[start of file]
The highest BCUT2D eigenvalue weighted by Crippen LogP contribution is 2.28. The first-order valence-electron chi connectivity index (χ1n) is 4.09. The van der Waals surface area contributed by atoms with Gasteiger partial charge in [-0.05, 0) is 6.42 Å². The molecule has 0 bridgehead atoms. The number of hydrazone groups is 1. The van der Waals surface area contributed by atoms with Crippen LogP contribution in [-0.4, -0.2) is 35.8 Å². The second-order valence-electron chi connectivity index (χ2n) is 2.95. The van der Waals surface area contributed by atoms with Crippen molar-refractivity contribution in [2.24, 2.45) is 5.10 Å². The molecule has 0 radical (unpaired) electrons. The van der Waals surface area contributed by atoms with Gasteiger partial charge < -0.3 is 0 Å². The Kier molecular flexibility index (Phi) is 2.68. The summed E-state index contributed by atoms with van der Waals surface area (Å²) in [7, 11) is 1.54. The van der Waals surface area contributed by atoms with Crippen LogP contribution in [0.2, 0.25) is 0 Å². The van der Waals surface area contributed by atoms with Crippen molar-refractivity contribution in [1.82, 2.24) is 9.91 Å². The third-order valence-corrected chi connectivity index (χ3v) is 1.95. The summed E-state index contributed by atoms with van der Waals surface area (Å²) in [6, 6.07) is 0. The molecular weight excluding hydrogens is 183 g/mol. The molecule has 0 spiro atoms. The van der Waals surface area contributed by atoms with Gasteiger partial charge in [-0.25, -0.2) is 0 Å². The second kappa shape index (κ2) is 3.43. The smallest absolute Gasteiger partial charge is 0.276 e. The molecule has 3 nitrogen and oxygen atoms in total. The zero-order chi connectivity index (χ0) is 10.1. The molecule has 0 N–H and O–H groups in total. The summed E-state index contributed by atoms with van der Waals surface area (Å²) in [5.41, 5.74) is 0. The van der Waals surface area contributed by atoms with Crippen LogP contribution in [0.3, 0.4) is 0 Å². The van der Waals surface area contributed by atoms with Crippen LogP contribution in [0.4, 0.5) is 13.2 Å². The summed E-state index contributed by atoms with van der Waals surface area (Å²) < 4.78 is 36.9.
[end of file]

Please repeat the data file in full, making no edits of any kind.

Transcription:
The highest BCUT2D eigenvalue weighted by Crippen LogP contribution is 2.28. The first-order valence-electron chi connectivity index (χ1n) is 4.09. The van der Waals surface area contributed by atoms with Gasteiger partial charge in [-0.05, 0) is 6.42 Å². The molecule has 0 bridgehead atoms. The number of hydrazone groups is 1. The van der Waals surface area contributed by atoms with Crippen LogP contribution in [-0.4, -0.2) is 35.8 Å². The second-order valence-electron chi connectivity index (χ2n) is 2.95. The van der Waals surface area contributed by atoms with Crippen molar-refractivity contribution in [2.24, 2.45) is 5.10 Å². The molecule has 0 radical (unpaired) electrons. The van der Waals surface area contributed by atoms with Gasteiger partial charge < -0.3 is 0 Å². The Kier molecular flexibility index (Phi) is 2.68. The summed E-state index contributed by atoms with van der Waals surface area (Å²) in [7, 11) is 1.54. The van der Waals surface area contributed by atoms with Crippen LogP contribution in [0.2, 0.25) is 0 Å². The van der Waals surface area contributed by atoms with Crippen molar-refractivity contribution in [1.82, 2.24) is 9.91 Å². The third-order valence-corrected chi connectivity index (χ3v) is 1.95. The summed E-state index contributed by atoms with van der Waals surface area (Å²) in [6, 6.07) is 0. The molecular weight excluding hydrogens is 183 g/mol. The molecule has 0 spiro atoms. The van der Waals surface area contributed by atoms with Gasteiger partial charge in [-0.25, -0.2) is 0 Å². The second kappa shape index (κ2) is 3.43. The smallest absolute Gasteiger partial charge is 0.276 e. The molecule has 3 nitrogen and oxygen atoms in total. The zero-order chi connectivity index (χ0) is 10.1. The molecule has 0 N–H and O–H groups in total. The summed E-state index contributed by atoms with van der Waals surface area (Å²) in [5.41, 5.74) is 0. The van der Waals surface area contributed by atoms with Crippen LogP contribution in [0.3, 0.4) is 0 Å². The van der Waals surface area contributed by atoms with Crippen LogP contribution in [0.4, 0.5) is 13.2 Å². The summed E-state index contributed by atoms with van der Waals surface area (Å²) < 4.78 is 36.9.